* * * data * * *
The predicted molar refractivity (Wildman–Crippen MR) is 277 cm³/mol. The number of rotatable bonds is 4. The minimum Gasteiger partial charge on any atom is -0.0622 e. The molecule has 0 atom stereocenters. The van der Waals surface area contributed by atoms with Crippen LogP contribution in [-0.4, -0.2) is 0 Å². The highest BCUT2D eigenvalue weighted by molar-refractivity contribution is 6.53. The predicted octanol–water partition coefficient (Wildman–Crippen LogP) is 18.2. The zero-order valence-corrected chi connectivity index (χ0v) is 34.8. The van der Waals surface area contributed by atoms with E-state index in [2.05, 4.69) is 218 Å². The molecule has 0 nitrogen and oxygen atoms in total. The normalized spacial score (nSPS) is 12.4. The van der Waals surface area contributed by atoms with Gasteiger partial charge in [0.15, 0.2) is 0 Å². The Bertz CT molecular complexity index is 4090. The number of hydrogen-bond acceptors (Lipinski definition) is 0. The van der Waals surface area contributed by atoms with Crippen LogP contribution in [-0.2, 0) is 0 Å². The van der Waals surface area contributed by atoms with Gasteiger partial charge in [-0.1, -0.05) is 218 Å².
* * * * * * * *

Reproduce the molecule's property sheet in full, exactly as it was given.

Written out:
The predicted molar refractivity (Wildman–Crippen MR) is 277 cm³/mol. The number of rotatable bonds is 4. The minimum Gasteiger partial charge on any atom is -0.0622 e. The molecule has 0 atom stereocenters. The van der Waals surface area contributed by atoms with Crippen LogP contribution in [-0.4, -0.2) is 0 Å². The highest BCUT2D eigenvalue weighted by molar-refractivity contribution is 6.53. The predicted octanol–water partition coefficient (Wildman–Crippen LogP) is 18.2. The zero-order valence-corrected chi connectivity index (χ0v) is 34.8. The van der Waals surface area contributed by atoms with E-state index in [2.05, 4.69) is 218 Å². The molecule has 0 nitrogen and oxygen atoms in total. The normalized spacial score (nSPS) is 12.4. The van der Waals surface area contributed by atoms with Gasteiger partial charge in [0.15, 0.2) is 0 Å². The Bertz CT molecular complexity index is 4090. The number of hydrogen-bond acceptors (Lipinski definition) is 0. The van der Waals surface area contributed by atoms with Crippen LogP contribution in [-0.2, 0) is 0 Å². The van der Waals surface area contributed by atoms with Gasteiger partial charge in [-0.1, -0.05) is 218 Å².